With the notable exception of Tiger Woods, whose admirable run at the Wyndham Championship derailed with a triple bogey on the back nine, 125 players advanced to the 2015 Fed Ex Cup Playoffs with a shot at the $10,000,000 bonus that will be awarded to the winner at the conclusion of the TOUR Championship on September 24.
Commenced in 2007 as a means to maintain interest in the Tour after the PGA Championship, the Fed Ex Cup has become a mainstay of the season. The four events — the Barclays Championship, the Deutsche Bank Championship, the BMW Championship, and the TOUR Championship — combine for a total payout of $67 million. However, only 30 players will survive to play in the TOUR Championship with a shot at the bonus money.
This year, the points at stake for each playoff event have been reduced from 2.500 to 2,000 in order to place more emphasis on season-long excellence, while still maintaining volatility and movement through the playoffs. Unchanged is the points reset before the TOUR Championship, which ensures that each of the 30 competitors has a shot at winning the Cup. The top five points leaders are guaranteed a Cup victory if they win the tournament.
The Barclays Championship replaced the longstanding Westchester Classic in the PGA Tour schedule. The venue is the historic Plainfield Country Club in Edison, N.J., where Donald Ross was hired to design a new course in 1916. Though relatively short at 7,012 yards, like all Donald Ross layouts the players are faced with subtle challenges around the greens, and must place tee shots into the proper portions of fairways to have optimum approaches to the greens.
Over the past ten years, Gil Hanse directed an extensive restoration and renovation of the course. In the process of removing over 1,200 trees, lost bunkers were discovered. Most of the greens were expanded.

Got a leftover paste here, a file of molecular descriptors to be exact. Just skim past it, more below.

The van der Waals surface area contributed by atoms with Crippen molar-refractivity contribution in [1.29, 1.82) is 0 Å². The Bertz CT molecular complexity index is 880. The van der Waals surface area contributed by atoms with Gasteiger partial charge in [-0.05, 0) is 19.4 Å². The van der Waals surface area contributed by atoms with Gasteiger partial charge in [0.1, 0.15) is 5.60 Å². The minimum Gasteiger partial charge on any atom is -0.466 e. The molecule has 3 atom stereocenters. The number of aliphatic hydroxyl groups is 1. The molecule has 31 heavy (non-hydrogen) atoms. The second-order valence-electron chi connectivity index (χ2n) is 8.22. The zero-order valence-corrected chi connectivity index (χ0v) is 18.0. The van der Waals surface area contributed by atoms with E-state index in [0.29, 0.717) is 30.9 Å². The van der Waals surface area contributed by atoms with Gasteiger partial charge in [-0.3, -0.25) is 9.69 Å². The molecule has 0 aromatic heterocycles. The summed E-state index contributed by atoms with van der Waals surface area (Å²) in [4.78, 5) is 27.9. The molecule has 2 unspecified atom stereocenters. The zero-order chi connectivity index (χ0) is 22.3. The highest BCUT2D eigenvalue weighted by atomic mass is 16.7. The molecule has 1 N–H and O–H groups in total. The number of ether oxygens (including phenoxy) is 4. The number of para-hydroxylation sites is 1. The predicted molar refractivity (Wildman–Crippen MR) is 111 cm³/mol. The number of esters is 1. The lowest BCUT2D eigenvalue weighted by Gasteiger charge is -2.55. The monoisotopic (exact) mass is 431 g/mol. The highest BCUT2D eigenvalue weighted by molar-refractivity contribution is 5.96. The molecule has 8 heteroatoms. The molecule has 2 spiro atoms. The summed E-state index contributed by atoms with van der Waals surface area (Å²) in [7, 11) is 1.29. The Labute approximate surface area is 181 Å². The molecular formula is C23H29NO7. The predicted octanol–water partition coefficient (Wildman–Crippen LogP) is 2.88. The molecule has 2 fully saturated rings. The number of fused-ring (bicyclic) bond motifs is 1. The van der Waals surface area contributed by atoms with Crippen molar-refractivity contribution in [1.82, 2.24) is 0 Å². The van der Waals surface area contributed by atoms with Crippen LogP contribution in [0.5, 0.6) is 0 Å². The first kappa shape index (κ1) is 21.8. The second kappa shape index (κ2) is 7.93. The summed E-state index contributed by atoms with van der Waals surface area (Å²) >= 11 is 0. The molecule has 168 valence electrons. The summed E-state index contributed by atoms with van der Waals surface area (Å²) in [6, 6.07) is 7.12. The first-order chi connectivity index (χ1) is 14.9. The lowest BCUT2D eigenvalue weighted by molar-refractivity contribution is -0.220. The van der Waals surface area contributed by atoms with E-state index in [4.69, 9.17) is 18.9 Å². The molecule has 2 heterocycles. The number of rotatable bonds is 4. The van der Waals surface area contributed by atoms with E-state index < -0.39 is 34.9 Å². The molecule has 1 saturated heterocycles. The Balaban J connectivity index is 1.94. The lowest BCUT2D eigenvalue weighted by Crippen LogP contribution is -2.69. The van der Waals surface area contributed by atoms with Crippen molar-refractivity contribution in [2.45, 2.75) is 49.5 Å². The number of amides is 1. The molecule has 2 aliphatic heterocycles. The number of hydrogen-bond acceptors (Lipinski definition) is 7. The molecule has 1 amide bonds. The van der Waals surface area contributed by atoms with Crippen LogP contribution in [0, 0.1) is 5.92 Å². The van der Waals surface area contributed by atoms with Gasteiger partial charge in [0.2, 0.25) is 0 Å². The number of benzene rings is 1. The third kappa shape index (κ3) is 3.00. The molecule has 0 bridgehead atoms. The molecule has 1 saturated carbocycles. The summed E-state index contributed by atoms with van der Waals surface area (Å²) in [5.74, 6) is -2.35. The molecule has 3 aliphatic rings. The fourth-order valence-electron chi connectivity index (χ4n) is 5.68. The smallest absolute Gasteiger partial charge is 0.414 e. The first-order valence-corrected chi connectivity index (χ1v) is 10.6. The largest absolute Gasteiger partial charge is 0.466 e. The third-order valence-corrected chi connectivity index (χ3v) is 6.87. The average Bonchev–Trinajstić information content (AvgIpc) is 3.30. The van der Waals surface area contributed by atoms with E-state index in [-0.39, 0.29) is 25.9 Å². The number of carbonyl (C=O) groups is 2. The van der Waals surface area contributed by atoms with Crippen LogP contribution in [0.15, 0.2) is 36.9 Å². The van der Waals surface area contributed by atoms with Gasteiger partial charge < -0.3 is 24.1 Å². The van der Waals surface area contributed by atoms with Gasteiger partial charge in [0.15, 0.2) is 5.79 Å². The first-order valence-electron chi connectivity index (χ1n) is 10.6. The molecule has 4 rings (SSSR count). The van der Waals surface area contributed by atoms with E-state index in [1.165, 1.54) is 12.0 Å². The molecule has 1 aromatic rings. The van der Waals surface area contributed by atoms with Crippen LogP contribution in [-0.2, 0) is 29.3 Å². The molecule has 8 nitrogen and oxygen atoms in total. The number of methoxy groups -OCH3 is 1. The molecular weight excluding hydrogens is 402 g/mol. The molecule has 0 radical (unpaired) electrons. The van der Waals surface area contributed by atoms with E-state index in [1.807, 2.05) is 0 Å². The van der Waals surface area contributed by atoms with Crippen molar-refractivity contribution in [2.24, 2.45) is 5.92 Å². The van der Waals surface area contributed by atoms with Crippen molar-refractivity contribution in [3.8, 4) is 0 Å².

Jason Day, riding momentum from his victory at the PGA Championship at Whistling Straits, turned in an impressive performance at the Barclays, coasting to a 6-shot victory on the strength of his final round 62. Observers once questioned whether Day had the mettle to close tournaments. With three victories in his past four events, including his first major, such concerns have been put to rest. But for the phenomenal year of Jordan Spieth, Day (who is the Fed Ex Cup points leader going into the Deutsche Bank Championship) would be a cinch for Player of the Year.
New England golf fans welcome the influx of 100 touring pros (25 are cut after the Barclays) to TPC Boston for the Deutsche Bank Championship, which concludes on Labor Day. The 7,207-yard layout, which features numerous natural hazards and immense bunkers, was originally designed by Arnold Palmer and reworked by Hanse and Jim Wagner (with input from Brad Faxon) in 2007.
TPC Boston presents many challenging holes, among them the 542-yard second hole. Although a short par-5, three well-placed shots are required for a chance at birdie. The right side of the green feeds towards the water, placing a premium on accuracy with a wedge approach.
The 298-yard fourth hole is an exciting risk/reward par-4. The narrow green and the massive greenside bunker present challenges for players attempting to drive the green. The best play is to the right front corner of the green; a miss to the right still allows a good opportunity get up and down.
The 530-yard par-5 18th hole creates drama down the stretch. The most difficult green on the course is guarded by an immense hazard in front; players attempting to reach the green in two are looking at bogey if they come up short. The layup is complicated by a pot bunker in the middle of the fairway about 110 yards from the green. While there is trouble on the right, missing left is no picnic here.
New England golf fans would love to see Day, Spieth, and McIlroy in contention on Monday at TPC Boston. McIlroy reassumed the world number one ranking after Spieth missed the cut at the Wyndham. Jordan wants it back. Next to Tom Brady winning his court case, it would make for an exciting Labor Day.
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